In rural Uganda, out-of-pocket health care costs are so high that patients often go into debilitating debt to receive treatment. To address this issue, USAID/Uganda provided low-cost vouchers to women that could be redeemed for prenatal care, delivery, and postpartum wellness checks for newborns and mothers. When this program ended last year, it left a considerable gap.
“Me, my sister, and so many mothers benefited from the voucher for antenatal and delivery, but by the time I got pregnant for the second time the voucher project had ended. I was sure I would not have another opportunity to give birth in a health facility again because I had no money,” said Sharon Khaiza, a mother from Sironko District. USAID therefore sought to transition voucher recipients to become members of health cooperatives, representing a shift to locally resourced health financing.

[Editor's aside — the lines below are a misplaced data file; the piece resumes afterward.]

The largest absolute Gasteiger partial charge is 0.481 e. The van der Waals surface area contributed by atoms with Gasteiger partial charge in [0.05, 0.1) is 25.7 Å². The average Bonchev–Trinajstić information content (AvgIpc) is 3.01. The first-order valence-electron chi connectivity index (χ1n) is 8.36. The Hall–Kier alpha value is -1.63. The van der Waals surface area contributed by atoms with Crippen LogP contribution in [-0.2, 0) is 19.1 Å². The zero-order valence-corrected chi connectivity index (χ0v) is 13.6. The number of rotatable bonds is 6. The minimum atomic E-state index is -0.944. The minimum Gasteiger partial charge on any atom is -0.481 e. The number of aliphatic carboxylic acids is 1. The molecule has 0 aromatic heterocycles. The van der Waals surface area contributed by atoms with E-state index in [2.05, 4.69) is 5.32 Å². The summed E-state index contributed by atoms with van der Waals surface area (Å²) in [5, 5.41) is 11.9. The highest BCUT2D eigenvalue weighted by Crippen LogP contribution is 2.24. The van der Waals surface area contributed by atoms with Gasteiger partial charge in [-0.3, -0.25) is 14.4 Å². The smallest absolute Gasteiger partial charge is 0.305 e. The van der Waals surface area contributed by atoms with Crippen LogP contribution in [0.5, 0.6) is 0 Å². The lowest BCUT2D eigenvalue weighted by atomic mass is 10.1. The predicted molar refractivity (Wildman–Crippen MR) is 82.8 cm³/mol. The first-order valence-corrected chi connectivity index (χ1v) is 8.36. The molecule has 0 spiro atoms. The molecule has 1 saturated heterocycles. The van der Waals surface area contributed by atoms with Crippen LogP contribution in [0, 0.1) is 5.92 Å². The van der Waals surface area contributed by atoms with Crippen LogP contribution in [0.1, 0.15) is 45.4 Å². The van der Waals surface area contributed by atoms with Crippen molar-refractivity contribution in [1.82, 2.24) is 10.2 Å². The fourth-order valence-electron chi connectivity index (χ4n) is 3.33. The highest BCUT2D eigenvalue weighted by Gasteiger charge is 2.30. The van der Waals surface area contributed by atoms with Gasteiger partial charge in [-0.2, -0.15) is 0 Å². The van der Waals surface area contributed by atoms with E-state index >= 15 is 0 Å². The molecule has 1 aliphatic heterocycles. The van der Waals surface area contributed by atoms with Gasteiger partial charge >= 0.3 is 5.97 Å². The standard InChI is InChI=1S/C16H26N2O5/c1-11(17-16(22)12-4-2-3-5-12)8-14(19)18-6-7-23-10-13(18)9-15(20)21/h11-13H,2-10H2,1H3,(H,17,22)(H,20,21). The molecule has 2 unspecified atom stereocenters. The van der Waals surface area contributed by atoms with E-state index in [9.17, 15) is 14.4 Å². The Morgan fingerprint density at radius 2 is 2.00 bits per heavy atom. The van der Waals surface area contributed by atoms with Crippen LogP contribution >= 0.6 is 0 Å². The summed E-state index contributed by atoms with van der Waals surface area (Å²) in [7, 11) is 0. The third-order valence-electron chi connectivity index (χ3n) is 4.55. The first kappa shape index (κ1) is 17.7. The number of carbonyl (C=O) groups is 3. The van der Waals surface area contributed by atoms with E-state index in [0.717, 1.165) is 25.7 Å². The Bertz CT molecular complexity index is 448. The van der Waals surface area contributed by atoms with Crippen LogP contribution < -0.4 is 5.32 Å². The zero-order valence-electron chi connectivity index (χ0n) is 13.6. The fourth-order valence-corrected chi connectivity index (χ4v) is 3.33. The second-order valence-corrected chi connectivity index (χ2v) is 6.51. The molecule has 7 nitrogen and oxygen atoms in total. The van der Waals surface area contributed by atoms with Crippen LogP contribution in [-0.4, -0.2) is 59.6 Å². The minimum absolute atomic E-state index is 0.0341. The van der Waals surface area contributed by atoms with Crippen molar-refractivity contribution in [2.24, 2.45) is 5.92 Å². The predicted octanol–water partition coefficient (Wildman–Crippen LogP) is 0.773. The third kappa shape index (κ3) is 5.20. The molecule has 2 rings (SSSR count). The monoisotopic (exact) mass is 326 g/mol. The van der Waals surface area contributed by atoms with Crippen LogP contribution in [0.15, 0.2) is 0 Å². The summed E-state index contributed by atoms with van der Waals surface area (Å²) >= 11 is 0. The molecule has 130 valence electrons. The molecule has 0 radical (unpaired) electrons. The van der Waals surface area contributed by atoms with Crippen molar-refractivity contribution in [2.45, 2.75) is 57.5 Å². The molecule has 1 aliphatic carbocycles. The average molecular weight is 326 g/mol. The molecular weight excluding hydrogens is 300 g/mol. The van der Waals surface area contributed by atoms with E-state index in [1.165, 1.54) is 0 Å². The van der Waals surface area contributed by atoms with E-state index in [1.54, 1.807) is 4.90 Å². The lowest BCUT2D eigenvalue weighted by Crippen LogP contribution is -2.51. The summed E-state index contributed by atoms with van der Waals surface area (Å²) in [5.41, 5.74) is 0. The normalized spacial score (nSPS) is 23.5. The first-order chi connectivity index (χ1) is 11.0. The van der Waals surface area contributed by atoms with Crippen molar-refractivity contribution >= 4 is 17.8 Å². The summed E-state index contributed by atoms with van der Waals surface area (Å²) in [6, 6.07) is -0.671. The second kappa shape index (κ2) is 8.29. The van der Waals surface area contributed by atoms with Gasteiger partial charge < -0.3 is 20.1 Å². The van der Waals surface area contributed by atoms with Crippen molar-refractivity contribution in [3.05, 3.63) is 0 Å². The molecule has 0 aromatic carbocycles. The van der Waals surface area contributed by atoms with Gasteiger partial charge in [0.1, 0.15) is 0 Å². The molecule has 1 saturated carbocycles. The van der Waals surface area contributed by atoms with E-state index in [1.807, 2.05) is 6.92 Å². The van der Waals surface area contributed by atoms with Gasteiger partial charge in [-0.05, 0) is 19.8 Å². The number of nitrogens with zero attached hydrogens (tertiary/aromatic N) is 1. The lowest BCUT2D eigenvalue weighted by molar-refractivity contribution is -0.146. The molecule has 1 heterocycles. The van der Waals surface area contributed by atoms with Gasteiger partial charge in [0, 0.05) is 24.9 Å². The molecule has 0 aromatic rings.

The health cooperatives, trained by HealthPartners through USAID’s Cooperative Development Program, provide members with health insurance where members prepay a quarterly premium to access high quality care at a lower cost. “Members are benefiting from improved health seeking behavior,” said Charles Oonyu, Ngora District health educator. “Communities now take health financing seriously for their health needs through sharing the risk. The most exciting aspect of this partnership is that it is sustainable.”
This article was written for and published in USAID’s Locally Led Development Initiatives Newsletter- April 2022, under the Bureau for Development, Democracy, and Innovation; Local, Faith, and Transformative Partnerships Hub. Want to read more? View the longer story on Medium.